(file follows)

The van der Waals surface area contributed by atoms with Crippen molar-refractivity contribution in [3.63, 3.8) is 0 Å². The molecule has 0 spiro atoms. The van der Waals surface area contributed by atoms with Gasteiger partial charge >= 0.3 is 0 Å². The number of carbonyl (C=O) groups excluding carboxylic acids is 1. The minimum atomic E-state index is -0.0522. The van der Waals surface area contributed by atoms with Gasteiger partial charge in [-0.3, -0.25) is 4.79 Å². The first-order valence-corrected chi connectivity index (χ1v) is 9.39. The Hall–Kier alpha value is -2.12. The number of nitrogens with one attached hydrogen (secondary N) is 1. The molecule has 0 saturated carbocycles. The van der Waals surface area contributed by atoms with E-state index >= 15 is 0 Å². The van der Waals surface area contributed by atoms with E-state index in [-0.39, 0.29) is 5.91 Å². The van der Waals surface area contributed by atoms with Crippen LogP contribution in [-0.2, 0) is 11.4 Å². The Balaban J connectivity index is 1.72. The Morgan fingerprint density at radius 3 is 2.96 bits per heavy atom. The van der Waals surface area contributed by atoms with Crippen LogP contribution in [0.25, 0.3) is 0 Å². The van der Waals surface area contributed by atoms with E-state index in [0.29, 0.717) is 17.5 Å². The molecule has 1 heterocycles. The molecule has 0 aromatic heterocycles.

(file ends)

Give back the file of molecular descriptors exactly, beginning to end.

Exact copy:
The van der Waals surface area contributed by atoms with Crippen molar-refractivity contribution in [3.63, 3.8) is 0 Å². The molecule has 0 spiro atoms. The van der Waals surface area contributed by atoms with Gasteiger partial charge >= 0.3 is 0 Å². The number of carbonyl (C=O) groups excluding carboxylic acids is 1. The minimum atomic E-state index is -0.0522. The van der Waals surface area contributed by atoms with Gasteiger partial charge in [-0.3, -0.25) is 4.79 Å². The first-order valence-corrected chi connectivity index (χ1v) is 9.39. The Hall–Kier alpha value is -2.12. The number of nitrogens with one attached hydrogen (secondary N) is 1. The molecule has 0 saturated carbocycles. The van der Waals surface area contributed by atoms with E-state index >= 15 is 0 Å². The van der Waals surface area contributed by atoms with E-state index in [-0.39, 0.29) is 5.91 Å². The van der Waals surface area contributed by atoms with Crippen LogP contribution in [-0.2, 0) is 11.4 Å². The Balaban J connectivity index is 1.72. The Morgan fingerprint density at radius 3 is 2.96 bits per heavy atom. The van der Waals surface area contributed by atoms with Crippen LogP contribution in [0.25, 0.3) is 0 Å². The van der Waals surface area contributed by atoms with E-state index in [0.29, 0.717) is 17.5 Å². The molecule has 1 heterocycles. The molecule has 0 aromatic heterocycles.